Chronomètre Artisans is both a classic, traditionally crafted watch with finely crafted features, and a high-tech contemporary timepiece.
Geneva on April 12, 2023. just ten days after the Watches & Wonders Fair, 35-year-old watchmaker and movement designer Simon Brette (who has previously worked with Jean-François Mojon and MB&F) introduced the COSC-certified Chronomètre Artisans, the first watch of the eponymous brand. The sales method is subscription. Although subscription sales are a guaranteed method, the product must be very, very good. The Chronomètre Artisans has been highly acclaimed for its micromechanics, craftsmanship and aesthetics, and is already a candidate for the Grand Prix d’Horlogerie de Genève (GPHG) awards. All 12 watches to be produced until 2028 (50 thousand CHF excluding tax) have been sold.
Inspired by the unique pocket watch aesthetics that Urban Jurgensen and Girard-Perregaux perfected in many respects 150 years ago, Simon Brette designed the Chronomètre Artisans model from the inside out. Starting with a classic chronometer architecture inspired by the mechanism of pocket watches, Simon Brette decided on a symmetrical layout with double mainsprings that is visually clean and provides a 3-day power reserve. The large balance wheel, fixed by a single long bridge made of anti-magnetic and high-quality titanium, moves at the traditional speed of 18,000 a/s (2.5 Hz), similar to historical marine chronometers, unlike modern watches. All steel parts adjacent to the balance wheel are made of Phynox, a non-magnetic steel alloy used in high-precision watches. The case, which houses a unique hand-wound movement (SBCA), is 39 mm in diameter and made of zirconium, which is difficult to machine. The opening on the dial through which the winding system is seen is an example of innovative engineering by Simon Brette. Brette says the clicking sound heard during winding is also distinctive. (One of the watch’s personal features is the so-called swallowtail symbol at nine o’clock, a nod to Brette’s carpenter father.)
Chronomètre Artisans, as the name suggests, is a masterpiece created by 13 leading artisans of the haute horlogerie industry. The word “masterpiece” may sound like an exaggeration, but I think it’s a modest word for a watch that has been given so much care, right down to its unique dial and magical concave screws.
In the 21st century, the world of haute horlogerie has entered a kind of Renaissance era, filled with fresher ideas and unprecedented designs than ever before. However, this situation also brought about the craftsmanship crisis that occurred right behind the golden sparkles. Schools, courses, workshops, trainings gave birth to a new generation of young masters who sprouted up everywhere from Geneva to New York, but what happened to the old masters? Why are there so few? Why are independent master craftsmen slowly disappearing from the market?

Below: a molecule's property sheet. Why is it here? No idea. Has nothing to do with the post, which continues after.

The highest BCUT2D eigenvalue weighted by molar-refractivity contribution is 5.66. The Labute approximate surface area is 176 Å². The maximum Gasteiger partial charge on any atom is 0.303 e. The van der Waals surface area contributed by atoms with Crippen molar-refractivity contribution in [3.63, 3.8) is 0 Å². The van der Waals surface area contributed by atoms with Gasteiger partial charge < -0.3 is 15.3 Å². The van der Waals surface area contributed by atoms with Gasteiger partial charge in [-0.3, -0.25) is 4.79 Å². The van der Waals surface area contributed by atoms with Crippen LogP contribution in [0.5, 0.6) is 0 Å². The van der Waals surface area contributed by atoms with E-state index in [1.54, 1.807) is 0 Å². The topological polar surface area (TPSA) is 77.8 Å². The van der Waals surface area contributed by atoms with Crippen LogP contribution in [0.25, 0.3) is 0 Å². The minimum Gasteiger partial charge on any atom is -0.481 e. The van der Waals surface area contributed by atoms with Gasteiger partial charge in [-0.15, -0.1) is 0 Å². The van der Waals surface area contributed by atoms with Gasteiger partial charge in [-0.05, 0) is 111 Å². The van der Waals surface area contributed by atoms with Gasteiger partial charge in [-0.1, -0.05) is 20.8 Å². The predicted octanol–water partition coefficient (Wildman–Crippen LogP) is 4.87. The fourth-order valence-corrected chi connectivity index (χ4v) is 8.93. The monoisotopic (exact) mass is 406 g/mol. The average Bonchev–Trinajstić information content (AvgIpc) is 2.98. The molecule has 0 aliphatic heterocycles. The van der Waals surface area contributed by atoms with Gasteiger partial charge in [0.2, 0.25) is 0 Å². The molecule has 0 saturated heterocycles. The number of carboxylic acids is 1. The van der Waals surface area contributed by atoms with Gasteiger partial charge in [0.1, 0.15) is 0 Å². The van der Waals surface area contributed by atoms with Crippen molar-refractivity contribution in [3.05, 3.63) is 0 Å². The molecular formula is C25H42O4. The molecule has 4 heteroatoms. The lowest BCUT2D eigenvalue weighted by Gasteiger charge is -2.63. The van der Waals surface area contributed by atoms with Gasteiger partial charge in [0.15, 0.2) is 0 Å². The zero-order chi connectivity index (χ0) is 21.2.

If it weren’t for some micro brands, the old masters, whose number was already very small, would have come to the point of locking their workshops, as the number of new orders for them would decrease. There may be people who wonder how this situation came to be and are surprised. Actually, the reason is not hidden; it is right out in the open; the responsible for this situation are the giant watch manufacturers, which are the apple of every watch enthusiast’s eye and dream and generate billions of dollars of revenue annually. Most of the existing masters in the market evaluated the offers they received from large companies and closed their workshops.
Due to the high standards of the watchmaking industry, where even the Geneva Seal was not considered sufficient, there was a great demand for trained manpower, and the bright students at the watch schools (except for a few crazy people who wanted to open their own workshops) naturally joined the ranks of the top companies. However, since the human resources obtained were not sufficient, the master-apprentice relationship came into play. Unbelievable but true; this approach was not enough for the major manufacturers of the Swiss watch industry! The new method is to open new training centers for in-house solutions. (The new Patek Philippe Training Center, which spent more than half a billion dollars to build, is a good example of the crisis we are talking about.)
A few stubborn artisans who want to remain independent despite everything continue to resist. This is where Simon Brette emerges as a spoilsport or micromechanical saint. Its aim is to ensure the future of artisans and small workshops. Although he gave his own name to the brand he founded as a traditional attitude, he names and praises all the masters who worked on the watches produced. (The drawings, photographs and the name of the person who made each piece are shared on the brand’s Instagram account named @simon_brette_watches.)
The people or workshops that contributed to Chronomètre Artisans are: Designer Matthieu Allègre and Barbara Coyon, master hand engraver Yasmina Anti who created the dragon scale patterned mosaic pink gold dial, general decoration and micromechanical engravings Marc Bolis, Alyna Rouelle, Damien Genillard, Pierre-Alain. Dornier & Cie and Julien Ducommun & Cie, Nathalie Jean-Louis and Alexis Greco & Cie, escapement specialist Nadine Görgl and watchmaker Luc Monnet and Anton Pettersson, manufacturer of magnificent mirror-polished concave screws.